For the first time since the shooting.
With the same desks, artwork, and backpacks from Sandy Hook Elementary School, classes resumed for the students at a nearby elementary school, three weeks after a gunman killed 20 students and six children. Workers spent much of the past three weeks transforming the former Chalk Hill middle school—which had closed due to declining enrollment—into an elementary school, and parents and students were allowed to come tour the school on Wednesday. But despite the best effort to keep things the same, there were some major differences: police cars were parked at the local high school, and retired principal Donna Page returned to replace Dawn Hobsprung, who was killed when she tried to stop Adam Lanza from the rampage.
In the aftermath of the Newtown school shooting and Boston attacks, Iraq war vet Brian Castner considers his own experience of returning from war and arming himself to protect his family. He speaks to gun expert David Grossman about why we need “sheepdogs” in schools to defend students, the power of violent video games, and profiling for aggression.
Let’s begin with a brief thought experiment. Imagine a young child, yours or not makes no difference, and then imagine an adult next to them holding a gun. I am guessing you have an immediate visceral reaction to even this brief explanation of the scenario. Many readers will fear that the child is in extreme danger, no matter who is holding the gun. But others, fewer in number most likely, will have the opposite reaction, that the child is protected and safe because a guardian is standing over them. One extreme or the other seems inevitable after the killings in Newtown and Boston Marathon attacks.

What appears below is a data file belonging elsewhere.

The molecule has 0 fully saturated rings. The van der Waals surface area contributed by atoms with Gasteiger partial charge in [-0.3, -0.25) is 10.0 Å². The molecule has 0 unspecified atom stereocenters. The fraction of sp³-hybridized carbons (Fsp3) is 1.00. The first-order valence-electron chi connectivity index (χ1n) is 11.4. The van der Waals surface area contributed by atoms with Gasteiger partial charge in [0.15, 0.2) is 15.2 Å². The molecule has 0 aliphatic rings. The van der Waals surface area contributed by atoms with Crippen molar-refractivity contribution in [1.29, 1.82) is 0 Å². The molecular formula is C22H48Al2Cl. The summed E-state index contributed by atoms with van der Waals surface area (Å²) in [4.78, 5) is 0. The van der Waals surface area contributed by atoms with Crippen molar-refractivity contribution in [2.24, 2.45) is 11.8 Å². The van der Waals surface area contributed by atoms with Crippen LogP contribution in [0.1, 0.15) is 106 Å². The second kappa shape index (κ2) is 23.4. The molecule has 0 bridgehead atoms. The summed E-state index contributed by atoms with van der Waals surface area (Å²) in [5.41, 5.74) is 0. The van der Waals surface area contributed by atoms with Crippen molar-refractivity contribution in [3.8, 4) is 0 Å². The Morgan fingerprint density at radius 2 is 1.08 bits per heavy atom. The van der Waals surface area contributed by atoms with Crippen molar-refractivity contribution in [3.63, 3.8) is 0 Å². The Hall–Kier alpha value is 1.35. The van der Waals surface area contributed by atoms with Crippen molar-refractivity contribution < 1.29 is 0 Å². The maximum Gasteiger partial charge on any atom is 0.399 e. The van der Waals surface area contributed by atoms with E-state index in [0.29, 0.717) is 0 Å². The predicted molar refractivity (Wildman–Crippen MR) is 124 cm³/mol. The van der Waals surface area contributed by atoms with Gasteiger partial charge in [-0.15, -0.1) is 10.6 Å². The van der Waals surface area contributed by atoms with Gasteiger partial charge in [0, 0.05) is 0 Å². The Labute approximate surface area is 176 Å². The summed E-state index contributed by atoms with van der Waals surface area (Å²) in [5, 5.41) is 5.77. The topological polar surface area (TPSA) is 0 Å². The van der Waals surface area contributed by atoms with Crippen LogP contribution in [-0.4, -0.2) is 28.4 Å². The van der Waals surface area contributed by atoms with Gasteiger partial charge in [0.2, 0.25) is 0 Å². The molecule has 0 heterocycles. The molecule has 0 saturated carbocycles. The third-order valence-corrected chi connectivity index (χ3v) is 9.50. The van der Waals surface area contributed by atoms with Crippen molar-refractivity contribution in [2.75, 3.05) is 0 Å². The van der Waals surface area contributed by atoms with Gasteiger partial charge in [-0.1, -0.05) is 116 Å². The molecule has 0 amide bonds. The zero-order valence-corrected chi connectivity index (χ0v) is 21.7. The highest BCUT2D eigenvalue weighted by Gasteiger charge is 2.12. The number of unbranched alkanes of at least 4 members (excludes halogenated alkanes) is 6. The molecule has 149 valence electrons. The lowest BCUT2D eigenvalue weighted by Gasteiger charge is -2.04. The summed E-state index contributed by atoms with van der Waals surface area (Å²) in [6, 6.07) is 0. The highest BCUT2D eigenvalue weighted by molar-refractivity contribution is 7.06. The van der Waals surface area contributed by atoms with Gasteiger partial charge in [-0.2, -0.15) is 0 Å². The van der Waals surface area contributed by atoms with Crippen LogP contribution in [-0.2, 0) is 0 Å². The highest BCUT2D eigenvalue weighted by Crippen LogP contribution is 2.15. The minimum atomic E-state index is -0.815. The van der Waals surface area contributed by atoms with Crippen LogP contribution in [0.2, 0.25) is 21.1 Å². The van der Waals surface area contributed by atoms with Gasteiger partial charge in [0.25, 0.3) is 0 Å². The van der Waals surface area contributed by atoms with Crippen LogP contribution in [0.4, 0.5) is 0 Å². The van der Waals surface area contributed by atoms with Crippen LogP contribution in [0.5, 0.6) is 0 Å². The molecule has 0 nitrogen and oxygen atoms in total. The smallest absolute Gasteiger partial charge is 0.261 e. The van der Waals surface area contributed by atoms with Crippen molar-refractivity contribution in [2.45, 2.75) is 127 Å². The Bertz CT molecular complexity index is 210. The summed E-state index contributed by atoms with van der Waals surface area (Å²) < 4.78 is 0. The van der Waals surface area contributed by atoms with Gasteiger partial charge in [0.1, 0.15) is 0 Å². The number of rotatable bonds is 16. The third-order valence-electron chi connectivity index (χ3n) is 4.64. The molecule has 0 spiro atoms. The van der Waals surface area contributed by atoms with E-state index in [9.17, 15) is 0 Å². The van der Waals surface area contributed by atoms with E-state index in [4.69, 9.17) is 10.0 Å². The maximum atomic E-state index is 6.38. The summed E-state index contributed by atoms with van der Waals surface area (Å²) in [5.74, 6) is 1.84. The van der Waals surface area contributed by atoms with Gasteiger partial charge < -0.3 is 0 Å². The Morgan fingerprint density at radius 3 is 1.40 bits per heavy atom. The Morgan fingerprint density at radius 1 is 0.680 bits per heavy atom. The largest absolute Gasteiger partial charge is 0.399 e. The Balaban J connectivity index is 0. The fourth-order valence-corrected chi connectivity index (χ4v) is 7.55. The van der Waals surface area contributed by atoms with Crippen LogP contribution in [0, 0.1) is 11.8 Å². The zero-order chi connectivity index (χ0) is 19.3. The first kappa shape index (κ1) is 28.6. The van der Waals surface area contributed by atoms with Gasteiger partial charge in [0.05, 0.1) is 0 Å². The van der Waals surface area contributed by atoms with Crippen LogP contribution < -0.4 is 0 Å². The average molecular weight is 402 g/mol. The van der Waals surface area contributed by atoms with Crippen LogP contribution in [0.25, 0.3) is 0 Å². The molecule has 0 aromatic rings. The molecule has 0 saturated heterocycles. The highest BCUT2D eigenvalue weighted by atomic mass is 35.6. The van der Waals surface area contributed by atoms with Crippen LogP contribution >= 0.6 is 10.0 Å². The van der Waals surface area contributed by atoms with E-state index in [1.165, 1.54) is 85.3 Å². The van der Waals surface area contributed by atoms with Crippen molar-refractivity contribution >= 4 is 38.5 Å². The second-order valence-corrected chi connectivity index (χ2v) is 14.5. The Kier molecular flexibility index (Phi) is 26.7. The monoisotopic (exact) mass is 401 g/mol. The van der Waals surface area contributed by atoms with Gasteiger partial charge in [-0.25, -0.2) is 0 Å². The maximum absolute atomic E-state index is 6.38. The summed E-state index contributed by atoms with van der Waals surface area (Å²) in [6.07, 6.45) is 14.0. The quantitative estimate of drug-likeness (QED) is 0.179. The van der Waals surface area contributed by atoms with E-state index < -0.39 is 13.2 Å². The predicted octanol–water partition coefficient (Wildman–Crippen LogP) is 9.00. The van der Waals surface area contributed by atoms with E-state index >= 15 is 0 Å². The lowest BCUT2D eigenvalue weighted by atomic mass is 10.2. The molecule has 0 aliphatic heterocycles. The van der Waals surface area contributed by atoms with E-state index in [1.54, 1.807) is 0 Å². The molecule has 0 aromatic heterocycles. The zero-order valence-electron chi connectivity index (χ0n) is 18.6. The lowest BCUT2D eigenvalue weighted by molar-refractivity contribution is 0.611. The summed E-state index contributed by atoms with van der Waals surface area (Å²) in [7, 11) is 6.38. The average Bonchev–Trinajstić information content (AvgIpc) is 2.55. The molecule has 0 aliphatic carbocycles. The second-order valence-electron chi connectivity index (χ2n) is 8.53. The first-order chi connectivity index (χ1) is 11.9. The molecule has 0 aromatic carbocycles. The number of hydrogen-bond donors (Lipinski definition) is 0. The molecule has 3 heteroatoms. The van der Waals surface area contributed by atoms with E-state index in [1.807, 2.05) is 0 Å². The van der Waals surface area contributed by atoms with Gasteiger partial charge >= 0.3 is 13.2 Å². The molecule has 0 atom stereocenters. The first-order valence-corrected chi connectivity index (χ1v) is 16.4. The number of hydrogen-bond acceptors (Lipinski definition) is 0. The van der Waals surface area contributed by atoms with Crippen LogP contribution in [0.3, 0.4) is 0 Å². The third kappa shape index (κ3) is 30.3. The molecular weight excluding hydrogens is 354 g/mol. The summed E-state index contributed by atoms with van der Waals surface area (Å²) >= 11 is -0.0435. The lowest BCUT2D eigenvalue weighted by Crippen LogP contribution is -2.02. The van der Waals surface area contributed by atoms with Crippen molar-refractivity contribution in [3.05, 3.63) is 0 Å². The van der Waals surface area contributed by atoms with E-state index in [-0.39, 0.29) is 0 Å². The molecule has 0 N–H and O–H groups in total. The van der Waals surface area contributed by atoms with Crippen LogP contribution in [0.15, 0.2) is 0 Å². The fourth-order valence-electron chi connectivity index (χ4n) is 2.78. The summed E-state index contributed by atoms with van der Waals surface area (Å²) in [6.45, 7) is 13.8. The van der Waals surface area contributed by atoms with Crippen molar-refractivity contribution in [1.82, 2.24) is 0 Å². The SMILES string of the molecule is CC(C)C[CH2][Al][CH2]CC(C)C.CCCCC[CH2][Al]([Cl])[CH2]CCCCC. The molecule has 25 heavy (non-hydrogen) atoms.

Brian Castner in his Grand Island, New York, home on July 23, 2012. (David Duprey/AP)
I recognize that my memoir, The Long Walk, my story of my time as a bomb technician in Iraq and struggles with readjusting to life at home, contains many disturbing scenes. In interviews and at book signings, I have learned that two in particular haunt readers: me sitting outside my newborn son’s room all night with a gun so that no one will harm him, and practicing reloading my pistol one handed so I could defend my children while driving them to school.
I continue to be bothered as well, and even writing about them now twists my gut and fills my eyes. But the fear that grips me is a father’s concern for his children’s safety—a panic over the helplessness of a baby so small it could stop breathing at any moment. I thought my feelings were self-explanatory, but I learned quickly while being interviewed for my book that readers would likely view my experience from the other angle.
Take my exchange with Fresh Air’s Terry Gross, one of our country’s most thoughtful hosts. We talked about the gun in the minivan for more than 30 minutes, a conversation that was (mercifully) edited down before broadcast. This is how it started:
Gross: I want to describe something you write that I found very disturbing ... You describe wanting to strap a pistol to the center console of the minivan. And I thought that’s just, that’s scary. I mean you have kids, who’d be driving in that family minivan.
Me: Well, I can understand how you would call it scary because my children were there. [But] that's why I wanted it because I needed to protect them ... I had seen so many dismembered children in Iraq that I, as a father, I really felt the need to protect them from something and this was how I knew to do it.